Review: ‘Andre The Giant: Closer To Heaven’
Andre The Giant: Closer To Heaven
Writer: Brandon Easton
Artist: Denis Medri
IDW Publishing; $12.99
In 2014 the first substantial biography of the late professional wrestler Andre The Giant was published, and it came in the form of an original graphic novel. That was cartoonist Box Brown’s Andre The Giant: Life and Legend, a beautifully crafted, 200-page, black and white comic published by First Second.
It was followed a year later by the second substantial biography of Andre The Giant, this one also in the form of an original graphic novel–writer Brandon Easton and Denis Medri’s Andre The Giant: Closer To Heaven.
I mention this not to accuse Easton and Medri or their editor or publishers of anything untoward. Brown may have created the first graphic novel biography of Andre The Giant, but he didn’t create Andre, whose life is obviously one of public record and, just as obviously, many subjects of biographies have their stories told in anywhere from two to two thousand books, depending on who they are.
Rather, I think it’s useful to keep Brown’s book in mind while discussing Easton and Medri’s, which was just recently re-released, as it gives a reader something to compare with and contrast against (Also, I suppose, there’s a danger that Easton and Medri’s will eclipse Brown’s as it gains the imprimatur of Hollywood; apparently, it will be the basis of an in-development Andre The Giant biopic).
The story of both books is the same, right down to the particular anecdotes; a Venn diagram between the stories would be awfully close to a straight-up circle. Andre Roussimoff was born in the French countryside in the 1940s, and it wasn’t long before he outgrew it…just like he outgrew everything. At his biggest, Andre was almost seven-and-a-half-feet-tall and some 600 pounds.
His rise in wrestling was the very definition of meteoric, as he started wrestling in France, then took on a manager and toured Japan and North America, eventually becoming one of the vanguard of professional wrestlers that helped legitimize and popularize the sport/live entertainment in the eyes of the American mainstream. In a very real sense, the story of his career is also the story of the evolution of professional wrestling.
Like Life and Legend, Closer To Heaven–which takes its name from something a nice old French lady told Andre about one virtue of his height–tracks this path, plus the warts-and-all portrait of Andre’s hedonistic tendencies regarding women and alcohol and his anger, the high notes of his acting career (playing Bigfoot on TV’s The Six Million Dollar Man and Fezzik in The Princess Bride), his messy family life, his fight with “Bad News Brown” Allen Coage after telling a racist joke, the terrible health problems that came with his size and his climactic match against Hulk Hogan at Wrestlemania III.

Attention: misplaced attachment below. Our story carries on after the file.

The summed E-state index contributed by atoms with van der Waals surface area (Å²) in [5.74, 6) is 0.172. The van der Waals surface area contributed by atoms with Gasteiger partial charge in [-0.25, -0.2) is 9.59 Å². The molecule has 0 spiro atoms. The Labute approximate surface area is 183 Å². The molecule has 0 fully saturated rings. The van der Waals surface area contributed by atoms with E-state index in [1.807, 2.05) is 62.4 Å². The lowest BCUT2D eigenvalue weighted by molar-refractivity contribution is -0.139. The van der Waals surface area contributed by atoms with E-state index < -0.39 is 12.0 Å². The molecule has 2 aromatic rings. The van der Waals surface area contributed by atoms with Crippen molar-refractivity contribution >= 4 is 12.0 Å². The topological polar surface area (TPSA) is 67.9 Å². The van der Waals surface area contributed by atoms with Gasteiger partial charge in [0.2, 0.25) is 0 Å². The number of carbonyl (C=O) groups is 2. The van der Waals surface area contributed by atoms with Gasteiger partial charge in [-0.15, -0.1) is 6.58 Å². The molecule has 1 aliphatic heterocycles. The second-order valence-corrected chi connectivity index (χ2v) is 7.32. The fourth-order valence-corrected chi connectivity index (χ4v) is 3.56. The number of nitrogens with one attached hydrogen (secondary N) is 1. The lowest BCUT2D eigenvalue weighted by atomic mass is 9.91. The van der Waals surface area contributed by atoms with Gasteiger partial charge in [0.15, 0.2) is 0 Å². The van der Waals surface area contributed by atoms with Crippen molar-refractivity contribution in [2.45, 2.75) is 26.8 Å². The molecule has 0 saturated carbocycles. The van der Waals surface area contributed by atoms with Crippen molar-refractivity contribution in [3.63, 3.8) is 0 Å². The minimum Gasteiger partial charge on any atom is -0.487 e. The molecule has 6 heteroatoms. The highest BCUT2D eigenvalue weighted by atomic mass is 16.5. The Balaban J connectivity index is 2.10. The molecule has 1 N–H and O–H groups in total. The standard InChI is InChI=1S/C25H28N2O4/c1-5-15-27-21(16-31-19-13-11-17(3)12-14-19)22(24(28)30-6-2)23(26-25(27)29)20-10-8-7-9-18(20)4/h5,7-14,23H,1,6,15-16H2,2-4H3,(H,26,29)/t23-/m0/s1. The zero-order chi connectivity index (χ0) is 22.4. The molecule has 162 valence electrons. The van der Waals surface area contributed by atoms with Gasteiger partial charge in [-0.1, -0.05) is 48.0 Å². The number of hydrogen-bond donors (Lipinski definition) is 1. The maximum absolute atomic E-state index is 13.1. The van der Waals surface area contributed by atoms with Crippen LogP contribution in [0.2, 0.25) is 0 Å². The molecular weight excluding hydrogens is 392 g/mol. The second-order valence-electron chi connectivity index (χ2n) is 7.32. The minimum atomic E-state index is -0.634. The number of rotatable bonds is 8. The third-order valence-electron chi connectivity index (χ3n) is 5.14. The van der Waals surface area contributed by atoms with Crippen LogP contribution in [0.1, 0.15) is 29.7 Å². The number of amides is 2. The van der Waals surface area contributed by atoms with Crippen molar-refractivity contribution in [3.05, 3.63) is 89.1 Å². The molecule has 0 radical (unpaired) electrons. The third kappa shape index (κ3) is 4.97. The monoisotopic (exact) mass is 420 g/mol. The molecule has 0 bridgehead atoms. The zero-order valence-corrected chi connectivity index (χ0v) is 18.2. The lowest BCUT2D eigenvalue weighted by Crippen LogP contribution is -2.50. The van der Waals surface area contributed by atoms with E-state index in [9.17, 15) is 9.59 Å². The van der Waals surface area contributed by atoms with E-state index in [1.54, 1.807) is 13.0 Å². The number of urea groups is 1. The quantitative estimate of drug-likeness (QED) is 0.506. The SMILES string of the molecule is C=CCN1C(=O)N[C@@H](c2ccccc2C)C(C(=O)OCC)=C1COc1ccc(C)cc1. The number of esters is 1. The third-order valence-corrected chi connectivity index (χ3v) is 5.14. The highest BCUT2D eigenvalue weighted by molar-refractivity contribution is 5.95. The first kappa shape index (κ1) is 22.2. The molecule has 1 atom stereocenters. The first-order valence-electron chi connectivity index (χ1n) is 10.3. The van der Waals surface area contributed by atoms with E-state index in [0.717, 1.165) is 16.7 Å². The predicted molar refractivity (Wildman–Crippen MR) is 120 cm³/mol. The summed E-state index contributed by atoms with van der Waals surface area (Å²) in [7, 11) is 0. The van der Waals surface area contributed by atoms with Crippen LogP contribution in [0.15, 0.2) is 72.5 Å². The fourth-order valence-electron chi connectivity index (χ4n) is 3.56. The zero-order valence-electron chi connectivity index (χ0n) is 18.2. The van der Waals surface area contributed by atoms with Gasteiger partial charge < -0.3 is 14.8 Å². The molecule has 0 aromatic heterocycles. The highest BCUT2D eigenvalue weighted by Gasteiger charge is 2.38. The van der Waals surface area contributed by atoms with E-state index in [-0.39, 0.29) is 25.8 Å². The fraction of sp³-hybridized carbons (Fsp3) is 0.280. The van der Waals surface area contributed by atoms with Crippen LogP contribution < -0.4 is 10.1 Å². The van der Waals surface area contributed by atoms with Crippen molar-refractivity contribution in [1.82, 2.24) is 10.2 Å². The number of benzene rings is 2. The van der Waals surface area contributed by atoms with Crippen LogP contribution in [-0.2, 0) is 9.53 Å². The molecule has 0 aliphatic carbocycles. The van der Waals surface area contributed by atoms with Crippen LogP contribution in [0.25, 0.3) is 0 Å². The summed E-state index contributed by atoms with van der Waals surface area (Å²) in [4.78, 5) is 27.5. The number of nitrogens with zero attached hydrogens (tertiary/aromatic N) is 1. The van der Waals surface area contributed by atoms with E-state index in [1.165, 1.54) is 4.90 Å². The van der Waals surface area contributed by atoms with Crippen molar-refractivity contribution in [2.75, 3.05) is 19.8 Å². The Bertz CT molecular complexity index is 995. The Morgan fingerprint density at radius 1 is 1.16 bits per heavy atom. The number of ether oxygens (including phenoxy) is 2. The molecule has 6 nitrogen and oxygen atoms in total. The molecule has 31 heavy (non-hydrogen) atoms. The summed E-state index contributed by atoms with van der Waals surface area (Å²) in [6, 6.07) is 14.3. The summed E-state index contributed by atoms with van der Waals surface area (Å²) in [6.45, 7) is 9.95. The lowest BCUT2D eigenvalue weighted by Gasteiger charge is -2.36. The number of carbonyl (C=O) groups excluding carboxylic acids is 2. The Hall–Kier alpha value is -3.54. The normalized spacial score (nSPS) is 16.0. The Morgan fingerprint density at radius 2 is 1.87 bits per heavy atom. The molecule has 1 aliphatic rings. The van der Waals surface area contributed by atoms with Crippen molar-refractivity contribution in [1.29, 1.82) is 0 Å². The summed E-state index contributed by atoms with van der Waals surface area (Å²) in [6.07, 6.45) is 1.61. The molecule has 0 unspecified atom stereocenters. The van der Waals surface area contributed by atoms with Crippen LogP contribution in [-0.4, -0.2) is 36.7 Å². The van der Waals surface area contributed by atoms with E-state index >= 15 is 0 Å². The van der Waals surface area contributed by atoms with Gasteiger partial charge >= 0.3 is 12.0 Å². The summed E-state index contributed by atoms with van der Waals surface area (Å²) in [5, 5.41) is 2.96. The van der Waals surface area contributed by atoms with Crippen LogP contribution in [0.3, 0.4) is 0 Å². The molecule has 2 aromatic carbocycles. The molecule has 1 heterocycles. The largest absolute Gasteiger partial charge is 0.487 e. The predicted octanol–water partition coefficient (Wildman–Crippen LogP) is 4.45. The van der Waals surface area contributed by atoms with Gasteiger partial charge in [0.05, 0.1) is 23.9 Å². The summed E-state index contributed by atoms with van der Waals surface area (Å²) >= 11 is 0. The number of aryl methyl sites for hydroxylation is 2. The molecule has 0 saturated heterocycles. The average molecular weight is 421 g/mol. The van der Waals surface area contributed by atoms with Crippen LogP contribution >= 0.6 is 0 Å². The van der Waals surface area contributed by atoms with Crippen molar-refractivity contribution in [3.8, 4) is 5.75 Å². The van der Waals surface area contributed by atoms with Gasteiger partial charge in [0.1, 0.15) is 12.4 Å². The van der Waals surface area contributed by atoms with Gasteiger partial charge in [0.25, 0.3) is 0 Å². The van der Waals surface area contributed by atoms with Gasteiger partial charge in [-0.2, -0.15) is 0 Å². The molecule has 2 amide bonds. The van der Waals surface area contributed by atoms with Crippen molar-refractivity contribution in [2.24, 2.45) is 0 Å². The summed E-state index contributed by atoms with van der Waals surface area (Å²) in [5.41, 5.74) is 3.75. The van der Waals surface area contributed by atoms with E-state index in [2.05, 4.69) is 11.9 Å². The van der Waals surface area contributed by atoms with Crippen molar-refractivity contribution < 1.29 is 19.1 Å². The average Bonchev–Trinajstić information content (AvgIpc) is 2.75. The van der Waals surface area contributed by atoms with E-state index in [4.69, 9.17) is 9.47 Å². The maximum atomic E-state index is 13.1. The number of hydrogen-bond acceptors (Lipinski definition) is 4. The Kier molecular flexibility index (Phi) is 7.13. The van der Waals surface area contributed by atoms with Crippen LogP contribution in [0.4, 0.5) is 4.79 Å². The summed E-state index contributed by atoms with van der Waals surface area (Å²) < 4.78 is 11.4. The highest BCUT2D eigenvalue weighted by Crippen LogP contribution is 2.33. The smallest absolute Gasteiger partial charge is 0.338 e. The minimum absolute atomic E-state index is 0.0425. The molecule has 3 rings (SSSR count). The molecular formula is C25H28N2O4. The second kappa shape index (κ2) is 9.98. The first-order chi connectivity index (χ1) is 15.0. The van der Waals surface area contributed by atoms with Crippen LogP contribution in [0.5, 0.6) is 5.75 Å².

As I said, the basic story, and many of the details, are the same, but Closer to Heaven tells it (and them) differently. Most notably, Easton employs first-person narration, which somewhat uncomplicates (and occasionally excuses) some of Andre’s lower moments. His real-life conflict with Coage is the most notable example; not only is the racial slur he used translated into “!!*$#@&” but the narration puts it down to “my haze of arrogance and stupidity” immediately.
Closer to Heaven also has the benefit of seeming somewhat authorized, at least by Andre’s daughter Robin Christensen Roussimoff, who writes the foreword, and whose letter to her father is sampled at some length during the course of the book.
Visually, the books couldn’t be more different. Medri’s full-color art is rather cartoony in design, with Andre and the other celebrities looking half-way between representational drawings of themselves and caricatures, but it is nowhere near as simplified and minimalistic as Brown’s flat, almost pictogram-esque figures in their stark black and white panels.
Different readers will likely prefer one artist’s style to the other’s, but, in terms of a biography, Brown’s is probably the superior one. It has a neutral, more objective-feeling tone, an extensive bibliography, a glossary of wrestling terms and, most helpful of all, a section of notes explaining the source of each of the anecdotes, and occasional assessments regarding how accurate those sources might be.
Closer To Heaven, meanwhile, has the advantage of Andre’s daughter’s perspective, and of the two is certainly the more teen-friendly.
Not that the two books need to be thought of as in conflict with one another, of course. Ideally, anyone interested in both comic books and Andre The Giant will want to read them both. He may have been a real person, but Andre The Giant was–and still is–a perfect comic book character, as well. Visually arresting, superlative in size and strength, often heroically facing difficult circumstances and terrible pain, sometimes failing to meet his challenges, and with a complicated inner-life that included a simmering darkness that could occasionally boil over, I wouldn’t be surprised if there are many more comic books starring Andre The Giant in the future.
About J. Caleb Mozzocco
J. Caleb Mozzocco is a way-too-busy freelance writer who has written about comics for online and print venues for a rather long time now. He currently contributes to Comic Book Resources' Robot 6 blog and ComicsAlliance, and maintains his own daily-ish blog at EveryDayIsLikeWednesday.blogspot.com. He lives in northeast Ohio, where he works as a circulation clerk at a public library by day.
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